Party planning across cultures: 16 do’s and don’ts  

Hosting a party is stressful enough in your own country, when you know all the people and the protocols. Planning an event overseas is double the trouble, especially if it’s a cocktail party, you don’t know all the guests, you have no idea who might turn up or what their expectations of a party might be. Here are a few pointers for party planning around the world:

  1. Pick a venue that’s accessible, easy to find and that will impress your guests. In the UAE and India, cocktail parties tend to take place in big hotels as they’re generally lavish affairs and you never quite know how many people are going to turn up. In London, New York or Sydney, a hip and impressive venue will be an incentive for people to come along.
  2. Time the party carefully. Avoid days before or after long weekends, clashes with major sporting events, religious holidays, and times of year when people tend to be away or busy, for example, August in France, or midsummer in Scandinavia, or Ramadan, or the week before Christmas.
  3. Don’t be too clever. There’s nothing worse than arriving at a serious business event to be handed a cocktail in a coconut shell with a cocktail umbrella. Or trying to network but being deafened by a band. Stick to what’s appropriate for the occasion.
  4. Observe local etiquette. For example, at an important function in India, you may greet guests with a garland of marigolds. Guests in Hawaii may be presented with a flower lei. Take local advice on either of these.
  5. Have a purpose. Are you launching a product, presenting awards, introducing a new head of the company? Make time for speeches, but keep them short. In countries like Germany, where business and social life are kept separate, people are most likely to turn up at a business function if there’s a good reason to be there.
  6. Check the acoustics; guests need to be able to hear the speeches, all the more so if you will be making a speech in what is not your first language.
  7. What about alcohol? Of course, it’s generally expected although in some Muslim countries parties will be ‘dry’. Some cultures will drink more than others at parties. In Japan, for example, drinking is part of the after-work culture, as it is in Ireland and Britain.
  8. Think about timing. In Latin American countries, people may arrive anything up to an hour late so don’t pack your party into a tight timeframe. Don’t get stressed if guests won’t leave; in cultures where entertainment is for relationship building, it is considered rude to leave suddenly just because the party has officially finished.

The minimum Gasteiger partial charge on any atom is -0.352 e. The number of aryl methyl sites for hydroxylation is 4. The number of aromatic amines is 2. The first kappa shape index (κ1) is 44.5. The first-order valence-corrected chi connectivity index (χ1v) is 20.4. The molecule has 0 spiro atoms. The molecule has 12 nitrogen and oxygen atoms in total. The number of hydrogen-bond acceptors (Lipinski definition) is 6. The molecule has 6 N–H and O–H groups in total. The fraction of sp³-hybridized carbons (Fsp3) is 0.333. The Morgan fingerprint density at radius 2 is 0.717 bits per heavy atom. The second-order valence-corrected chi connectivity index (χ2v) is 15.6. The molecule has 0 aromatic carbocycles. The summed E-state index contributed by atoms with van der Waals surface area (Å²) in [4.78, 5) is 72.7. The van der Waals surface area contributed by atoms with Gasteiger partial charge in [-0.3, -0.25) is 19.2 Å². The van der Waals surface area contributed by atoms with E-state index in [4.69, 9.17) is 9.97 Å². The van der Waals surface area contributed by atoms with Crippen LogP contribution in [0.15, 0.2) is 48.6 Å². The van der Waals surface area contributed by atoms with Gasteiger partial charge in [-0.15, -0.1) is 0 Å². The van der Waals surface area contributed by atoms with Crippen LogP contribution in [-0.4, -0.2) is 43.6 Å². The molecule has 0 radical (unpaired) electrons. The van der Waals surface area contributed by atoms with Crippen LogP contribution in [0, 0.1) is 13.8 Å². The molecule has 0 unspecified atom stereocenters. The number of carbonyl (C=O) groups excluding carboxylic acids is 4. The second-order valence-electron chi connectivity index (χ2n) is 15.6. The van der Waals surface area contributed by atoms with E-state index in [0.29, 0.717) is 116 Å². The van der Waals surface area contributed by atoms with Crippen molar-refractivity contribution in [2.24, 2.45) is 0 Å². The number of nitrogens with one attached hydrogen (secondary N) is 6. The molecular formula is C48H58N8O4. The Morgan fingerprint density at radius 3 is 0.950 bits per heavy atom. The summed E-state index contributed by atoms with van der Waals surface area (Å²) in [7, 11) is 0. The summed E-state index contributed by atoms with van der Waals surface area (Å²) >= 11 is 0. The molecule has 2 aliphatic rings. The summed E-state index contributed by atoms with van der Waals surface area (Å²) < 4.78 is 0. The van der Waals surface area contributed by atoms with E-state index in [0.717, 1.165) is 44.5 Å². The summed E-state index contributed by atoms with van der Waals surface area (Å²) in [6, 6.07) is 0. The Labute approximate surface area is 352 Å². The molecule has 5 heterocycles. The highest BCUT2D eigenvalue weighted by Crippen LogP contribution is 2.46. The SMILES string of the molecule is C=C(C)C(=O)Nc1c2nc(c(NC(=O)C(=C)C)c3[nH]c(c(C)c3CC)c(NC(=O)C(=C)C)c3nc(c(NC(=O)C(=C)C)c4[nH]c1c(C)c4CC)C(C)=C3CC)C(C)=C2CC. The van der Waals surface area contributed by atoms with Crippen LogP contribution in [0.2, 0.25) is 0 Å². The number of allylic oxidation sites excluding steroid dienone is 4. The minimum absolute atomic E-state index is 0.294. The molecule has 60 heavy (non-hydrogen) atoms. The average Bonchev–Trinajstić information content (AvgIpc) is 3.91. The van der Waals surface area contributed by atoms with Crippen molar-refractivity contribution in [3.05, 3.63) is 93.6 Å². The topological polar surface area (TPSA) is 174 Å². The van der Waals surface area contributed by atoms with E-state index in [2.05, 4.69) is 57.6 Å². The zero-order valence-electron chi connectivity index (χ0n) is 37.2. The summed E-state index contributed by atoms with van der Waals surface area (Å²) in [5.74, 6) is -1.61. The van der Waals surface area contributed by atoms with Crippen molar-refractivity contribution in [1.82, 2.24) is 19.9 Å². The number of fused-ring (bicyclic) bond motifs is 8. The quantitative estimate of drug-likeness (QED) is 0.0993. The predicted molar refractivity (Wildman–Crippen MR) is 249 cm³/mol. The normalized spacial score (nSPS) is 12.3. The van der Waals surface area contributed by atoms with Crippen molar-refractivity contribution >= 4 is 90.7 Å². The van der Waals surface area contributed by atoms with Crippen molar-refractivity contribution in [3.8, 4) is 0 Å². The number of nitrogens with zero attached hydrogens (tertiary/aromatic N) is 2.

9. Send invitations – but vary your expectations according to the culture. In Brazil and Latin America, people don’t generally respond to invitations, or they will respond and say yes whether or not they intend to turn up. In Arab countries, people will say ‘yes’ to save face but this doesn’t mean they are planning to come.
  10. State a dress code if you want – but assume people will dress up and dress to impress yourself. Apart from the fact that people will most likely be coming straight from the office, a lot of cultures will automatically dress smartly for a party, including Brazilians, Argentines, Spaniards, French, German, Italians and Japanese.
  11. Identify your guests of honor. If VIPs are coming, greet them personally, make sure they have someone to look after them and spend time with them.
  12. Budget for security, especially as some cultures rarely respond to invitations and you may have no idea who is coming. Have a guest list, of course, but do not be offended in cultures like India, the UAE or much of sub-Saharan Africa, where people may see nothing wrong with bringing along a friend or colleague.
  13. Cater sensibly. Nobody wants to waste networking time queuing at a buffet. Offer canapes instead and make sure there are vegetarian options, and that items are kept to bite-sized pieces. The exception is in India and UAE, where culturally, buffets seem to be more acceptable at large parties.
  14. Have a budget – but keep it flexible. People always drink more than you expect them to at parties.
  15. Think about name badges. Some cultures would be unlikely to wear them but in the USA, for example, people like to place others in context and name badges help with this. The same goes for Germany, where business cocktails tend to be purely work events, specifically for networking.
  16. Use a local party planner. They know the venues, the caterers and the habits of local people – and they will already have relationships with all the relevant suppliers. More to the point, they will take the pressure off you, the host, so you can actually spend time with your guests.

About the Author

Sue Bryant

Sue Bryant is an award-winning writer and editor specialising in global business culture and travel.

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